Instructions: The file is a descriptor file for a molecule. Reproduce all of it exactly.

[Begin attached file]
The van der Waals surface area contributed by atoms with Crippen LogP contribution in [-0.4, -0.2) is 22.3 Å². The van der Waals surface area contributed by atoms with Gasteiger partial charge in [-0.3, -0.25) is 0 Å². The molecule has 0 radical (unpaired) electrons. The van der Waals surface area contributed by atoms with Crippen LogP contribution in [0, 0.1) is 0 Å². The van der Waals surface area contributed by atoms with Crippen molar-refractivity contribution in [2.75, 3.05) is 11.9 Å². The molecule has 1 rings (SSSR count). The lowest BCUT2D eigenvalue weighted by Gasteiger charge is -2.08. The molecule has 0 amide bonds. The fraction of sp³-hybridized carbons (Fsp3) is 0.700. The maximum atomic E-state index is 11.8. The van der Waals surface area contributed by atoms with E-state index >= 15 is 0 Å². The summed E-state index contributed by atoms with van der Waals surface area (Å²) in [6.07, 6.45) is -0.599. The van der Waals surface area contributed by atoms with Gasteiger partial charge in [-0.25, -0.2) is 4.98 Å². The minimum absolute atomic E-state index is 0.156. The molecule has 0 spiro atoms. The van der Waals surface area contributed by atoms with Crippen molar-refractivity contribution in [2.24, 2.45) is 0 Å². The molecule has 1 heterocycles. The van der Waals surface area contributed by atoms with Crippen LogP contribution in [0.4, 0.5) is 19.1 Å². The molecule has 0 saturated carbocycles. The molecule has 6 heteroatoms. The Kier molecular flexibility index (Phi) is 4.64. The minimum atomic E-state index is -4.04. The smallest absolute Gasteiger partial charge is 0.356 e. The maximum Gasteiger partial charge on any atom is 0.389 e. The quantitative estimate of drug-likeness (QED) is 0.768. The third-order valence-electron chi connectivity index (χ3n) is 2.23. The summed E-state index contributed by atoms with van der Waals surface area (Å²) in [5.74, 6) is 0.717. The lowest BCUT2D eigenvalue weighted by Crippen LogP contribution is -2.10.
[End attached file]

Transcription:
The van der Waals surface area contributed by atoms with Crippen LogP contribution in [-0.4, -0.2) is 22.3 Å². The van der Waals surface area contributed by atoms with Gasteiger partial charge in [-0.3, -0.25) is 0 Å². The molecule has 0 radical (unpaired) electrons. The van der Waals surface area contributed by atoms with Crippen LogP contribution in [0, 0.1) is 0 Å². The van der Waals surface area contributed by atoms with Crippen molar-refractivity contribution in [2.75, 3.05) is 11.9 Å². The molecule has 1 rings (SSSR count). The lowest BCUT2D eigenvalue weighted by Gasteiger charge is -2.08. The molecule has 0 amide bonds. The fraction of sp³-hybridized carbons (Fsp3) is 0.700. The maximum atomic E-state index is 11.8. The van der Waals surface area contributed by atoms with E-state index >= 15 is 0 Å². The summed E-state index contributed by atoms with van der Waals surface area (Å²) in [6.07, 6.45) is -0.599. The van der Waals surface area contributed by atoms with Gasteiger partial charge in [-0.25, -0.2) is 4.98 Å². The minimum absolute atomic E-state index is 0.156. The molecule has 0 spiro atoms. The van der Waals surface area contributed by atoms with Crippen molar-refractivity contribution in [2.24, 2.45) is 0 Å². The molecule has 1 heterocycles. The van der Waals surface area contributed by atoms with Crippen LogP contribution in [0.4, 0.5) is 19.1 Å². The molecule has 0 saturated carbocycles. The molecule has 6 heteroatoms. The Kier molecular flexibility index (Phi) is 4.64. The minimum atomic E-state index is -4.04. The smallest absolute Gasteiger partial charge is 0.356 e. The maximum Gasteiger partial charge on any atom is 0.389 e. The quantitative estimate of drug-likeness (QED) is 0.768. The third-order valence-electron chi connectivity index (χ3n) is 2.23. The summed E-state index contributed by atoms with van der Waals surface area (Å²) in [5.74, 6) is 0.717. The lowest BCUT2D eigenvalue weighted by Crippen LogP contribution is -2.10.